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WALTER BRASCH FOR BUZZFLASH AT TRUTHOUT

aaaPSU(Photo: George Chriss)Two of the reasons Pennsylvania has no severance tax and one of the lowest taxes upon shale gas drilling are because of an overtly corporate-friendly legislature and a research report from Penn State, a private state-related university that receives about $300 million a year in public funds.

Opponents of the tax cited a Penn State study that claimed a 30 percent decline in drilling if the fees were assessed, while also touting the economic benefits of drilling in the Marcellus Shale. What wasn't widely known is that the lead author of the study, Dr. Timothy Considine, "had a history of producing industry-friendly research on economic and energy issues," according to reporting by Jim Efsathioi Jr. of Bloomberg News. The Penn State study was sponsored by a $100,000 grant from the Marcellus Shale Coalition, an oil and gas lobbying group that represents more than 300 energy companies. Dr. William Easterling, dean of Penn State's College of Earth and Mineral Sciences, said the study may have "crossed the line between policy analysis and policy advocacy."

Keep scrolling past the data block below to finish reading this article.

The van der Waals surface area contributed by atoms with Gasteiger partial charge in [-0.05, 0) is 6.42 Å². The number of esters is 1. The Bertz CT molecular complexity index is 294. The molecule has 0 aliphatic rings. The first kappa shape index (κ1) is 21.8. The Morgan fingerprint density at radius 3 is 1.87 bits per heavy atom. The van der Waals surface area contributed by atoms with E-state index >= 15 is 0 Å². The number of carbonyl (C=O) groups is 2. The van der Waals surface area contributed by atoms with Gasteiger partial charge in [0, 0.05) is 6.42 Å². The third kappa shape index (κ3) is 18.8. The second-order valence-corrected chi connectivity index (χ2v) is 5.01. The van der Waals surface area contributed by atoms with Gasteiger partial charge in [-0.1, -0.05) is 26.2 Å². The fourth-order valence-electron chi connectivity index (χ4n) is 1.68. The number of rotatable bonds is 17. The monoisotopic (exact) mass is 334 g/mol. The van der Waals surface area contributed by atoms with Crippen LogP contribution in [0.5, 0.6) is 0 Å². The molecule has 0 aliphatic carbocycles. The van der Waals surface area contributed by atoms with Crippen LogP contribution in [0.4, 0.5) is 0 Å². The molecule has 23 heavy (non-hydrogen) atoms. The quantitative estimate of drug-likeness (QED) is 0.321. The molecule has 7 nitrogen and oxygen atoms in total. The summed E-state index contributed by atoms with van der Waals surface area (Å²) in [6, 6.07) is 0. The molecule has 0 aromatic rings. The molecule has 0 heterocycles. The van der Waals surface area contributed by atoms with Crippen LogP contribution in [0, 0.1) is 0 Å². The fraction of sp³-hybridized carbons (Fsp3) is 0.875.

The Marcellus Center for Outreach and Research (MCOR), a part of Penn State, announced that with funding provided by General Electric and ExxonMobil, it would offer a "Shale Gas Regulators Training Program." The Center had previously said it wasn't taking funding from private industry. However, the Center's objectivity may have already been influenced by two people. Gov. Tom Corbett, who accepted more than $2.6 million in campaign funds from oil and gas company personnel, sits on the university's board of trustees; billionaire Terrence (Terry) Pegula, owner of the Buffalo Sabres hockey team, was CEO of East Resources, which he had sold to Royal Dutch Shell for $4.7 billion in July 2010.